Statement of Sr. Christine Vladimiroff
Sr. Joan Chittister had been invited to be one of the main speakers at the international Conference in Dublin of Women's Ordination Worldwide, 29-31 June 2001. However, the Vatican Congregation for Religious began to exert pressure on her Superior General to prevent her from taking part in this important event. Here is the Superior’s reply.
Joan Chittister of the Benedictine Order in Erie, Pennsylvania, and honoured worldwide for her contributions to Spirituality and Theology, was officially warned by the Vatican not to attend this conference on the ordination of women. One hundred and thirty-five sisters of the Benedictine Order signed letters of support for the monastic practice of personal responsibility and Joan's decision to attend. Joan insists that the Benedictines do not adopt a hierarchical approach to obedience, but have a monastic charism that sees discernment and individual responsibility as the basis of an adult obedience." She received a huge standing ovation for her talk.
Below is the official response of the Prioress of her Abbey, Christine Vladimiroff, OSB:
Prioress of the Benedictine Sisters of Erie & President, Leadership Conference of Women Religious, USA (2004)
For the past three months I have been in deliberations with Vatican officials regarding Sister Joan Chittister¹s participation in the Women¹s Ordination Worldwide Conference, June 29 to 31, Dublin, Ireland. The Vatican believed her participation to be in opposition to its decree (Ordinatio Sacerdotalis) that priestly ordination will never be conferred on women in the Roman Catholic Church and must therefore not be discussed. The Vatican ordered me to prohibit Sister Joan from attending the conference where she is a main speaker.
I spent many hours discussing the issue with Sister Joan and traveled to Rome to dialogue about it with Vatican officials . I sought the advice of bishops, religious leaders, canonists, other prioresses, and most importantly with my religious community, the Benedictine Sisters of Erie. I spent many hours in communal and personal prayer on this matter.
After much deliberation and prayer, I concluded that I would decline the request of the Vatican. It is out of the Benedictine , or monastic, tradition of obedience that I formed my decision. There is a fundamental difference in the understanding of obedience in the monastic tradition and that which is being used by the Vatican to exert power and control and prompt a false sense of unity inspired by fear. Benedictine authority and obedience are achieved through dialogue between a community member and her prioress in a spirit of co-responsibility. The role of the prioress in a Benedictine community is to be a guide in the seeking of God. While lived in community, it is the individual member who does the seeking.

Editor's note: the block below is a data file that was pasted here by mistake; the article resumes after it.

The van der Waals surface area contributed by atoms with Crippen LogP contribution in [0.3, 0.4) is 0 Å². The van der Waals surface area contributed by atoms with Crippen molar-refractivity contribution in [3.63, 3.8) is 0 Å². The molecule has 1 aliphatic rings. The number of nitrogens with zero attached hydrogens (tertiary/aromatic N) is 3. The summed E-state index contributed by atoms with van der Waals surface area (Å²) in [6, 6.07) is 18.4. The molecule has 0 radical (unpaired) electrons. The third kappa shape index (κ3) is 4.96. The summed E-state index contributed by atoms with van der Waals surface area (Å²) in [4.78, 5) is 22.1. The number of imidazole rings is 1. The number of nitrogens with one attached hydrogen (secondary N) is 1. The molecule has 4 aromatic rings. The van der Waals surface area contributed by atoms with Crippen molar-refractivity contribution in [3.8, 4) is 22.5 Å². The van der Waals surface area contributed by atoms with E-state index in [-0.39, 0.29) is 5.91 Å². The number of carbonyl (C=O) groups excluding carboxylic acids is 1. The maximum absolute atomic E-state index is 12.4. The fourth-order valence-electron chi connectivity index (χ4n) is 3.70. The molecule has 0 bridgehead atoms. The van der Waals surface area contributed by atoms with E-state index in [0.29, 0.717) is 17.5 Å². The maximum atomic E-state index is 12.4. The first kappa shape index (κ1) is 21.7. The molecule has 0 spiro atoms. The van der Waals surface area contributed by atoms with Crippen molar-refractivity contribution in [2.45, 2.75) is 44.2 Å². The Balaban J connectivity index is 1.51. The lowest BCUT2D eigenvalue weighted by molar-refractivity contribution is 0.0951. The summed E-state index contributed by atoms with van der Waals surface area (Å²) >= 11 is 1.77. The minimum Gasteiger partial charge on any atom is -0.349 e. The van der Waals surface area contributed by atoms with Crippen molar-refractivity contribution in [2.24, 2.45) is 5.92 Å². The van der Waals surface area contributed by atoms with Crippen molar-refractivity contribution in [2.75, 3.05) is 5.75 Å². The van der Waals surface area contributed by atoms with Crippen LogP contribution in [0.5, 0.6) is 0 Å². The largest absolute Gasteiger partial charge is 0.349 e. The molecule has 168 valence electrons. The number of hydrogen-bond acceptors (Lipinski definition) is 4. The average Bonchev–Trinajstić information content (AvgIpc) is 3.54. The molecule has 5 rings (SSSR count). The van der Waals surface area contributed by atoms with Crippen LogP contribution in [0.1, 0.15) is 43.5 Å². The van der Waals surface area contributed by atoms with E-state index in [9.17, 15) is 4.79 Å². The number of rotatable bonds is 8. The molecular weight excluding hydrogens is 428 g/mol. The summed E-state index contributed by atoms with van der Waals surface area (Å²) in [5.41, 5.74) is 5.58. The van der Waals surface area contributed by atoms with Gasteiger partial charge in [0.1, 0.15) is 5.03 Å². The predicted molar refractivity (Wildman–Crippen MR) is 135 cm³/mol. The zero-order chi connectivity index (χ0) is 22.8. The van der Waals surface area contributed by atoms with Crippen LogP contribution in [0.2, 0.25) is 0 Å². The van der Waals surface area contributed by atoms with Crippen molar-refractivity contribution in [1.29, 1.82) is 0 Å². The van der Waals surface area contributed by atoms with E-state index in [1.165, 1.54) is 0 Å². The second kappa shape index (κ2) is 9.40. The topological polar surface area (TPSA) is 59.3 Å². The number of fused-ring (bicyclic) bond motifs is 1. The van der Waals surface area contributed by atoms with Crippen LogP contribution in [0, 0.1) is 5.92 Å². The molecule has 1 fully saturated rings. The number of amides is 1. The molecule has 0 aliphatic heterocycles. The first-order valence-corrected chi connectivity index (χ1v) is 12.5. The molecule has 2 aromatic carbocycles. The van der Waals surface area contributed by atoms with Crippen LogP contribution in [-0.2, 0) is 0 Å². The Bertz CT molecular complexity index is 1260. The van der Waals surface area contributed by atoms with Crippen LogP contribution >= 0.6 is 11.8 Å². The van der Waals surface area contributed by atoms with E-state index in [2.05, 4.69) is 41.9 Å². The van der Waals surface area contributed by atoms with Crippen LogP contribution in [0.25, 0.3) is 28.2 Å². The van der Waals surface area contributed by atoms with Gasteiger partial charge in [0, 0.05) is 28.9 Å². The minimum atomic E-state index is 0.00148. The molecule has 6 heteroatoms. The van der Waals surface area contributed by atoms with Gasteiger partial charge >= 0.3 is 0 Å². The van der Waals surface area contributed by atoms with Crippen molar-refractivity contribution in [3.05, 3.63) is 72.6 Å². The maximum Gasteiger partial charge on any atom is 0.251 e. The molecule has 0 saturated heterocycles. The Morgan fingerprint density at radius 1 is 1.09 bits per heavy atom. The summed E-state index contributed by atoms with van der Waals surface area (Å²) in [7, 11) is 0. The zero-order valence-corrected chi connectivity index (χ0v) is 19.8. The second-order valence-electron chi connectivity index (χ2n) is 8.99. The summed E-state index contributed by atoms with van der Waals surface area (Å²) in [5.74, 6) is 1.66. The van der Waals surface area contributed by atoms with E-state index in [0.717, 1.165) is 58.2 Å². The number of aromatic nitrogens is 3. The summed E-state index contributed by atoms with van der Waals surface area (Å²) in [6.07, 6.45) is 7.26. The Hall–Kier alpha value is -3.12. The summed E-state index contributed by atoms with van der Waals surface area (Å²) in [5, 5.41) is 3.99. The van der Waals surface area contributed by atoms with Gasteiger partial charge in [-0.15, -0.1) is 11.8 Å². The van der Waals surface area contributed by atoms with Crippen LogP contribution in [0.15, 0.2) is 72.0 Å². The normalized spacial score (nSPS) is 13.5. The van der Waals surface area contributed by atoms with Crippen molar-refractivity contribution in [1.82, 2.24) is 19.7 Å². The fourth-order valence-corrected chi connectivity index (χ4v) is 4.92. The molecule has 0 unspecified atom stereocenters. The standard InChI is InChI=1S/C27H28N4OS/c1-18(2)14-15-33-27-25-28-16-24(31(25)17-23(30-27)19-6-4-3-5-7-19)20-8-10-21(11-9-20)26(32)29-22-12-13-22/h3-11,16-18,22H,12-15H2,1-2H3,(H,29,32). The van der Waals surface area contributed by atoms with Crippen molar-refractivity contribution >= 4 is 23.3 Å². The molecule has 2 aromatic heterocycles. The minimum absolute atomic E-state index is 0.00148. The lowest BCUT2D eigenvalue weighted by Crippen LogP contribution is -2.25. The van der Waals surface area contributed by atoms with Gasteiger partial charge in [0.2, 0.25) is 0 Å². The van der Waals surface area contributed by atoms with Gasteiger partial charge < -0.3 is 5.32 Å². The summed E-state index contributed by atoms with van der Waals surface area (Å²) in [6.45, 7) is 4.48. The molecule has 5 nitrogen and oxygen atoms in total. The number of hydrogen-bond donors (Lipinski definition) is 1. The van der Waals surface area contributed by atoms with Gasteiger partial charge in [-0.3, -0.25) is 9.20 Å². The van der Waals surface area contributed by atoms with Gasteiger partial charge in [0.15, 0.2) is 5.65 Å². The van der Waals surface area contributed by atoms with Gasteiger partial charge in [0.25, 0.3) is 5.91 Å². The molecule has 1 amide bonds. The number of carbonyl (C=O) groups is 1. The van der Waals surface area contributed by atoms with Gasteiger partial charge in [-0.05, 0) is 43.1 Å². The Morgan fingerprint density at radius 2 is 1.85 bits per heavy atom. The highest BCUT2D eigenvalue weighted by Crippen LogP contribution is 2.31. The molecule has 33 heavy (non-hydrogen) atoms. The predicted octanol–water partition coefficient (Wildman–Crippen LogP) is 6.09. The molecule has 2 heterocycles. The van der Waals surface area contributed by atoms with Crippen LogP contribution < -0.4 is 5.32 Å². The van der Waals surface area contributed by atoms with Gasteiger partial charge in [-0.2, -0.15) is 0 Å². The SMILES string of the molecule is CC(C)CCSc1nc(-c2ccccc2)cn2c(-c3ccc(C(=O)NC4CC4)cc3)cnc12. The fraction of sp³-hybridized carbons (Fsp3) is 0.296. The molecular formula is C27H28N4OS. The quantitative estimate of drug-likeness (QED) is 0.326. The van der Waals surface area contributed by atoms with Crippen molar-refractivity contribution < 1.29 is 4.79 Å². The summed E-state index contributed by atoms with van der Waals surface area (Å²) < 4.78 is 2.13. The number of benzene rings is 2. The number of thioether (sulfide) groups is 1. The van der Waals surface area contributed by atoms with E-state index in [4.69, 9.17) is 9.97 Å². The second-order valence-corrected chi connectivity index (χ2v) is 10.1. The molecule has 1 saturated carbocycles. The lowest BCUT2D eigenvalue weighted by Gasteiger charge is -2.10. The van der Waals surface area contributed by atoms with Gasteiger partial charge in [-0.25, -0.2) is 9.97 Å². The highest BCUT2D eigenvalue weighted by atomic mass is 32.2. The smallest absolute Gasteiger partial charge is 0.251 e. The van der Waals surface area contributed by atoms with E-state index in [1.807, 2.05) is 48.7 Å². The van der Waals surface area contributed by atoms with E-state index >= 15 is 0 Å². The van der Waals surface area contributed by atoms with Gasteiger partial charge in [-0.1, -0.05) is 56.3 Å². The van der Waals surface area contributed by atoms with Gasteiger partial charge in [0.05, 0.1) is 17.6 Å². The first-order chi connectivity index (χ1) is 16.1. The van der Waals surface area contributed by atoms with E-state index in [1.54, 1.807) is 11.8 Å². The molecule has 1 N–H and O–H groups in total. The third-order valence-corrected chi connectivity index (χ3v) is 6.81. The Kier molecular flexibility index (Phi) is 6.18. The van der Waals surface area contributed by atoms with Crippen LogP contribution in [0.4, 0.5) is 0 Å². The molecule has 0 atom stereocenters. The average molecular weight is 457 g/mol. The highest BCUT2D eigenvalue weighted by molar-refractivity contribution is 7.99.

Sister Joan Chittister, who has lived the monastic life with faith and fidelity for fifty years, must make her own decision based on her sense of Church, her monastic profession and her own personal integrity. I cannot be used by the Vatican to deliver an order of silencing.
I do not see her participation in this conference as a "source of scandal to the faithful" as the Vatican alleges. I think the faithful can be scandalized when honest attempts to discuss questions of import to the church are forbidden.
I presented my decision to the community and read the letter that I was sending to the Vatican. 127 members of the 128 eligible members of the Benedictine Sisters of Erie freely supported this decision by signing her name to that letter. Sister Joan addressed the Dublin conference with the blessing of the Benedictine Sisters of Erie.
My decision should in no way indicate a lack of communion with the Church. I am trying to remain faithful to the role of the 1500 -year-old monastic tradition within the larger Church. We trace our tradition to the early Desert Fathers and Mothers of the 4th century who lived on the margin of society in order to be a prayerful and questioning presence to both church and society. Benedictine communities of men and women were never intended to be part of the hierarchical or clerical status of the Church, but to stand apart from this structure and offer a different voice. Only if we do this can we live the gift that we are for the Church. Only in this way can we be faithful to the gift that women have within the Church.